mtb

Hey KC,

What you are saying does make sense: essentially drag for control.

Now for some of your questions…

“Does this relate to what is now the traditional method of establishing toe angle -i.e. drawing a line to the nose? What’s up with quads, etc? How does this fit in with backing off the toe angle on a (true) fish? And how does backing off on the toe on a (true) fish fit relate to the method of establishing toe? When do side bites on longboards really start to make a lot of sense?”

I think the traditional methods for establishing toe were arrived at by both trial and error and convenience (line to nose). I think that toe-in helps to make sure that the asymmetrically foiled side fins are at a zero-lift orientation, but craftee’s experiments with under-board flow kinda shut that down near the board…but for flow neat the tip, it begins to make sense…

I think quads try to take advantage of a multi-element lifting surface effect. The forward fins help deflect the flow so that the back fins can work at their lesser toe angle…

The backing off of toe on a traditional fish I think has to do with its symmetrically foiled keels (zero lift is zero toe, and I do understand that I am not taking into account craftee’s and blakestah’s flow conditions). Another reason could be that keels have a tremendously low aspect ratio and high quarter-chord sweep, and because of this they are less sensitive to angle of attack changes…their lift v AOA curves are much flatter and stall occurs much later than a more upright, les swept planform (and asymmetrical foil).

As to when side-bites make sense on a longboard, I think it depends on the person. Having 3 vortex genertors on the underside of the board will have more drag than one…but can also potentially generate more lift when needed (if total fin areas are kept the same; larger single and smaller center fin on the 2+1 setup).

I imagine you are mainly taking into account induced drag, the dominant drag force at ‘slower’ speeds…I’m not sure what the speed is that marks the transition point at which parasitic and form drag become the major drag determinant, and not induced drag…any ideas?

JSS

That’s a really interesting reference (the URI) - very nice, great reading! Thanks.

I guess the discussion could go there, but here I just wanted to argue that shortboards ‘need to be on a leash’, and I am not referring to the one tethered to your leg.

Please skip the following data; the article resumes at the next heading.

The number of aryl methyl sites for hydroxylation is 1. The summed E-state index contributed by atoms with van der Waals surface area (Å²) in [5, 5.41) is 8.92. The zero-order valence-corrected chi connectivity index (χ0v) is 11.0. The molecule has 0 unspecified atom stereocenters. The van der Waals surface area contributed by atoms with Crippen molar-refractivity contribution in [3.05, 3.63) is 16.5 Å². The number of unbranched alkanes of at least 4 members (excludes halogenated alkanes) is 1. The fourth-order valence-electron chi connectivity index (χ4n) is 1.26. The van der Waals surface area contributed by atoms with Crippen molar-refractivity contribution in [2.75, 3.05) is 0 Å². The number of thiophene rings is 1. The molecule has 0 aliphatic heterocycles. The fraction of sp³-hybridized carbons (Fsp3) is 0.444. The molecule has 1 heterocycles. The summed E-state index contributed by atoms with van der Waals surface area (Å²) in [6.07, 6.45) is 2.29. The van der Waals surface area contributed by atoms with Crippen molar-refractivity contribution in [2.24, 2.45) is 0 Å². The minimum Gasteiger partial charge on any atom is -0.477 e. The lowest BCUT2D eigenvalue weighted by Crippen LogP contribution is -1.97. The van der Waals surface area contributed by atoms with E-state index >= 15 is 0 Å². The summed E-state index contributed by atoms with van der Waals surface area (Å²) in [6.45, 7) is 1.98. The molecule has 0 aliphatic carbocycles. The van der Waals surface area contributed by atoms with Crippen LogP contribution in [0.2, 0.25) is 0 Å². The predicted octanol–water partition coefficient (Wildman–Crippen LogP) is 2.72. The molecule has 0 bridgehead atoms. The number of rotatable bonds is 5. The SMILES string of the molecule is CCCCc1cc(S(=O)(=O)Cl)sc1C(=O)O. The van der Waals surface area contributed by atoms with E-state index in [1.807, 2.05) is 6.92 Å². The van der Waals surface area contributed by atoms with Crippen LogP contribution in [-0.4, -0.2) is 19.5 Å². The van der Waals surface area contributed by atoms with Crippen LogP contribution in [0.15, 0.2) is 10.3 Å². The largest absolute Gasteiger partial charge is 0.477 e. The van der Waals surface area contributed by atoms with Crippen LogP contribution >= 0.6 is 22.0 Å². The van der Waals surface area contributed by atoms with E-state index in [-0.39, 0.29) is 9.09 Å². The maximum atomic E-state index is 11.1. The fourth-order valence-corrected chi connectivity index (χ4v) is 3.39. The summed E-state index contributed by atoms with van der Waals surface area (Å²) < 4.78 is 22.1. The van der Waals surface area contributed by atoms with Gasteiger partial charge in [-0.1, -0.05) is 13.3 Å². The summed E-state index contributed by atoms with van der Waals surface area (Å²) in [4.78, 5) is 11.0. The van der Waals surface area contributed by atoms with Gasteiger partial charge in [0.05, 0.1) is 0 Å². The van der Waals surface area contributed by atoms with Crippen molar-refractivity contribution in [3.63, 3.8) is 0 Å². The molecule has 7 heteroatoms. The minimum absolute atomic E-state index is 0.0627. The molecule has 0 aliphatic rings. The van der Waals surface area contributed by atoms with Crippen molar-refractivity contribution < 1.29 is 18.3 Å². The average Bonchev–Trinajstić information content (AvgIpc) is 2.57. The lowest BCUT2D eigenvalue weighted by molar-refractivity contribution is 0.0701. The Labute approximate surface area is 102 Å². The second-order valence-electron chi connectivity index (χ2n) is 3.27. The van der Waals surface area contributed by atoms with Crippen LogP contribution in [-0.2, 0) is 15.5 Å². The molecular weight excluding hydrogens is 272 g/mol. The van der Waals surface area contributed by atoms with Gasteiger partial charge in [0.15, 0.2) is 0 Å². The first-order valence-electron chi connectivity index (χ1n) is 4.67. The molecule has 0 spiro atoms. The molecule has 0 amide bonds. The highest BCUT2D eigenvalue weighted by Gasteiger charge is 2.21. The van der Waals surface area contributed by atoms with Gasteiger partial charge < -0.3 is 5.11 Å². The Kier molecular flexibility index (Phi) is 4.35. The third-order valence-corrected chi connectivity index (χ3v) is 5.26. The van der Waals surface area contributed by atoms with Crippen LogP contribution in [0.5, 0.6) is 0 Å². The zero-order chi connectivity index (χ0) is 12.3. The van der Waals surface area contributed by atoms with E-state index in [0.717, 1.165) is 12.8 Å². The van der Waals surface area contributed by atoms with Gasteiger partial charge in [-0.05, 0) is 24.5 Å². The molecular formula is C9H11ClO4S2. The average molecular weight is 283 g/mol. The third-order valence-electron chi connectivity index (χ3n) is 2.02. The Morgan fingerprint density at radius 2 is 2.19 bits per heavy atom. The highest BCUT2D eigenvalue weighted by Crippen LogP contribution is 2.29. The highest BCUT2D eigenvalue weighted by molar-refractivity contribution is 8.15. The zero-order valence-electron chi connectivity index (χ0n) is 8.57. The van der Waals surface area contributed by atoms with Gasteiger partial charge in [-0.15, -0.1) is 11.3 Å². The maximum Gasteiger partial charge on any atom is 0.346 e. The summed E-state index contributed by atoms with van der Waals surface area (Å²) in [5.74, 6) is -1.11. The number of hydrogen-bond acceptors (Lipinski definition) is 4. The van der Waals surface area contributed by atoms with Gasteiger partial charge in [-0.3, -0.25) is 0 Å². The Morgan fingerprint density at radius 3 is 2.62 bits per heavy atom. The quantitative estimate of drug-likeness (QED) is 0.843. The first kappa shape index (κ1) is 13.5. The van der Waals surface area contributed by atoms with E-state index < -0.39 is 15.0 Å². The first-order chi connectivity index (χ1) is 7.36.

The things are acceleration animals, at least when compared to what came before them. There acceleration needs to be restrained. That kind of statement (assertion) is not something you’re likely to read a lot.

Whether the flow is rail to rail; or, up and rail to rail; or, up, rail-to-rail and with a variable nose- to-tail component, or how flow changes with depth from the bottom of the board, are some of my favorite questions (I’m sure you’ve got better things to do, but just take a peak at some of my prior threads.) But I didn’t want to go there in this thread.

Also, turning, carving, etc. involves rails (and other aspects of the template) in a big way, but all that is relatively all over the place dynamically, that is you don’t turn the same way each time you turn, whereas with toe, you set it once and ‘walk away.’

Here, I was interested in exploring the role of toe with respect to drag, and that curious method of determining toe –i.e. drawing a line to the nose approach.

Regardless of the flow characteristic, in general, the opposed nature of toed fins means more drag than a set of similar un-toed fins. I thought it might be an interesting exercise to explore this further.

Really, what are we building here? Some weird meta-foil?

Maybe we’re not seeing the forest kind of thing. With each additional toed set, whether they be outside or inside the original toed set, a little bit more of the leading portion of some giant foil is added, all crammed into a limited space; each surfboard, more or less having its own meta-foil.

For now, I’d rather leave the particular dynamics of each individual foil to you foilophiles to thrash out – there’s money in them wee’lil shapes.

Anyway, I’d thought I take the opportunity to complete some thoughts….

kc

Regarding the method of establishing the toe angle…

Fins aren’t the only thing that drags, so to speak – wetted surface area is the other big culprit. More surface area, more drag, at least in general.

A simple notion… always a dangerous thing…

My guess is that, at least to a significant degree, the common technique of establishing toe angle, tries to account for increased drag that is associated with surface area by reducing the toe as a function of board length. Its not perfect, its not precise, but in the bay, board length is kind of a real quick and dirty way of adjusting toe – longer the board, more surface area, less toe, and conversely so.

The point being, that drag is good, but too much of a good thing is bad.

Surface area, or bottom area is not an exact match to board length e.g. the fish, and more on that later, but its not a bad dipstick, as dipsticks go.

There’s a lot of play here. A small difference in toe means that you’ll likely adjust your technique to the board – different position on the board, etc…

The point being its pretty hard to set a specific toe angle for a board out of the box (so to speak), but something reasonably close to where it should be is usually sufficient - the surfer making the necessary adjustments by modifying his technique.